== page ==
The story of Yuma - Walk into freedom
'My dear Yuma, so much wisdom in one single being.'
You ask me every day the same question. 'Why can't we live in freedom?' Going where we want to go. Running and grazing from field to field.
You don't ask this with any sense of aggression or anger, no you ask it always in a gentle way. Without judgment, with no perceptible internal struggle, because you take life how it comes. But in your eyes I see every day this question. Not understanding this world where you live and where we all live. And every day I feel bad about it. Because, yes, why? The answers in my mind are clear: without a fence, a stable or a rope you will not stay. Not for the best food, not for the friendship with a human being. Because a horse is a nomad, in its heart, in its soul and in its genes. And the reality is simple: if I let you roam untethered, and you go, it doesn’t benefit anyone. You might survive a few days but then you will be caught, or cause an accident because the western world isn't set up any more for wild animals. Cities and cars rule life nowadays.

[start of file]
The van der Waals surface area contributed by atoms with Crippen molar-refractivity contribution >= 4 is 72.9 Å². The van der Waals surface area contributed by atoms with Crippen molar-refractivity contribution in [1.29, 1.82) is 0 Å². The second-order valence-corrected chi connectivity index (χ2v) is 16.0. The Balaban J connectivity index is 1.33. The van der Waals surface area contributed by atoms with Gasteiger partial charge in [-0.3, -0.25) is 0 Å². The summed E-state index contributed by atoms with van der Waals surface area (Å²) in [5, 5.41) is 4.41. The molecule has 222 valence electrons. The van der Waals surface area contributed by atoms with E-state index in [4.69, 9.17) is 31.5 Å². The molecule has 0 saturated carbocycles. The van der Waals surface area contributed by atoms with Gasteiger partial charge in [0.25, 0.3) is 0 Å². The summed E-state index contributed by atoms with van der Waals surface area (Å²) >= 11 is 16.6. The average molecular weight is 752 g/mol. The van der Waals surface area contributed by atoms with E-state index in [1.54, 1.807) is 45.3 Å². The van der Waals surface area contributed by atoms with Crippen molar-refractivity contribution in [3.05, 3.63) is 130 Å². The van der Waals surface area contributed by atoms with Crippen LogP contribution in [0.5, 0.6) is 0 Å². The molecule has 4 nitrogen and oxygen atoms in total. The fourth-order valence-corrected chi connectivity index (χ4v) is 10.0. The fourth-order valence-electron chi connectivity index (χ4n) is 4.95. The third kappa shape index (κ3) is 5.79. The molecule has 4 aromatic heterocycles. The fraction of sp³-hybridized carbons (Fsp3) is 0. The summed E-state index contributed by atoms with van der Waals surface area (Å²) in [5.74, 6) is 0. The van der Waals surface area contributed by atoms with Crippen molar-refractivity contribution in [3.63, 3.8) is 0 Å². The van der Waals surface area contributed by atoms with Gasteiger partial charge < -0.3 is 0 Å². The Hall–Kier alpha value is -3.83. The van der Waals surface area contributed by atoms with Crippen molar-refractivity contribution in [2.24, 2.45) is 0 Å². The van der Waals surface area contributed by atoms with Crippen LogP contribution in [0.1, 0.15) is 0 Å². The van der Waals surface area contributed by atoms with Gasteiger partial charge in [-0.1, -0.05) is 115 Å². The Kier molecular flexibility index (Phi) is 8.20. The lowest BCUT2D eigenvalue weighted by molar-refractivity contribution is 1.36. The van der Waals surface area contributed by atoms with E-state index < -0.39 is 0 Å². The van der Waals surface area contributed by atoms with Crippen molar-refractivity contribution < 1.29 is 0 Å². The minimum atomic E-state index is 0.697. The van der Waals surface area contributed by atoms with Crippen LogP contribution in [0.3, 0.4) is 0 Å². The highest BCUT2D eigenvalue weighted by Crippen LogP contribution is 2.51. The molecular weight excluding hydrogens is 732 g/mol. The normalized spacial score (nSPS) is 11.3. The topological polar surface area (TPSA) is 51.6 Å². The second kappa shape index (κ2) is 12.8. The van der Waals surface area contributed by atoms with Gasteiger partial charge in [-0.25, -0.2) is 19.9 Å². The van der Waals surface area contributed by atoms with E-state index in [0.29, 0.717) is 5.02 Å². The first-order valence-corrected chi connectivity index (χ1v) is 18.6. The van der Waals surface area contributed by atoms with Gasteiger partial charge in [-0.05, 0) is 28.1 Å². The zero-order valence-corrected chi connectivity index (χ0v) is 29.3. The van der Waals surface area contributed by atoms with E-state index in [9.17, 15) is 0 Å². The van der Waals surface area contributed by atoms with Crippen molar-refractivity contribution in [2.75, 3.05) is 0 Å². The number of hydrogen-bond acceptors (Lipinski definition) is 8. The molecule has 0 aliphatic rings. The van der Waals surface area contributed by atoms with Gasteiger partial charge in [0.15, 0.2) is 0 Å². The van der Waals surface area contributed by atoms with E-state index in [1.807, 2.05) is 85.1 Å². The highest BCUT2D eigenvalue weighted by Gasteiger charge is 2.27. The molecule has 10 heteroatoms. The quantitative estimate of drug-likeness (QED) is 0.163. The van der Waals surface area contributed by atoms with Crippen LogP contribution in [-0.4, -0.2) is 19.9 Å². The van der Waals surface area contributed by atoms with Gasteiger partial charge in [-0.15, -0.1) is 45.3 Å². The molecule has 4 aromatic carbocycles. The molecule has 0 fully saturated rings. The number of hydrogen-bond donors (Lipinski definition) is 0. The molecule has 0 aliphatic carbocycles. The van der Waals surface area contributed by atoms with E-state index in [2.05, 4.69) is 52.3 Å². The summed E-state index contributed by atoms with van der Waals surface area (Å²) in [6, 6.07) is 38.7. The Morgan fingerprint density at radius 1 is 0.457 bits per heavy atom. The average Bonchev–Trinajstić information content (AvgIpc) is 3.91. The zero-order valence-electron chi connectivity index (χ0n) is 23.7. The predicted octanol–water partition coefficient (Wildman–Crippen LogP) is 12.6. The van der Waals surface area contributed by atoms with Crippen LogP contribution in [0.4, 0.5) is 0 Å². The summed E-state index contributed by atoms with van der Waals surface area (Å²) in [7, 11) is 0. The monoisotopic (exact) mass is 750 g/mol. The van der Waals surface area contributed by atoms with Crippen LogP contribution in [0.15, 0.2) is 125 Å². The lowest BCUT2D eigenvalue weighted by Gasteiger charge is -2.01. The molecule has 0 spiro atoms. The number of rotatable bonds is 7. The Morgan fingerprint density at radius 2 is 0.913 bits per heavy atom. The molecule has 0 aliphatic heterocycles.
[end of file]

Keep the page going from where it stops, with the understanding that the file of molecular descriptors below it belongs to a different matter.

So the answer in my mind about her question is clear, but not gratifying. And therefore I do all my best to give my horses a life of freedom as far as possible. And dear Yuma, by always questioning but with full acceptance of what is, you show me a way to inner freedom. Because your not being free shows me how I myself am not free. Literally. My horses cannot search for water in the rivers and lakes on the land - though Yuma tells me that she is totally capable of doing so - so I have to fill the buckets with water and carry them to my horses daily. They cannot go in search for their own food, so I have to bring it to them. This means I can only leave my horses for seven hours at most and I haven’t left them for longer than this for many years. This meant my life was entangled in the same ropes which I tethered them with. This relationship has impacted my outer freedom to a large extent which has shown me very clearly that inner freedom is not dependent on outer freedom.
I find myself exchanging wisdom with my horses about inner freedom on a deep level. This has become my path to finding peace in the moment, in what I am doing and where I am. In the cold winters, in the scorching summers. Me and my horses, me and myself.
- Kim -
More wisdom from Yuma .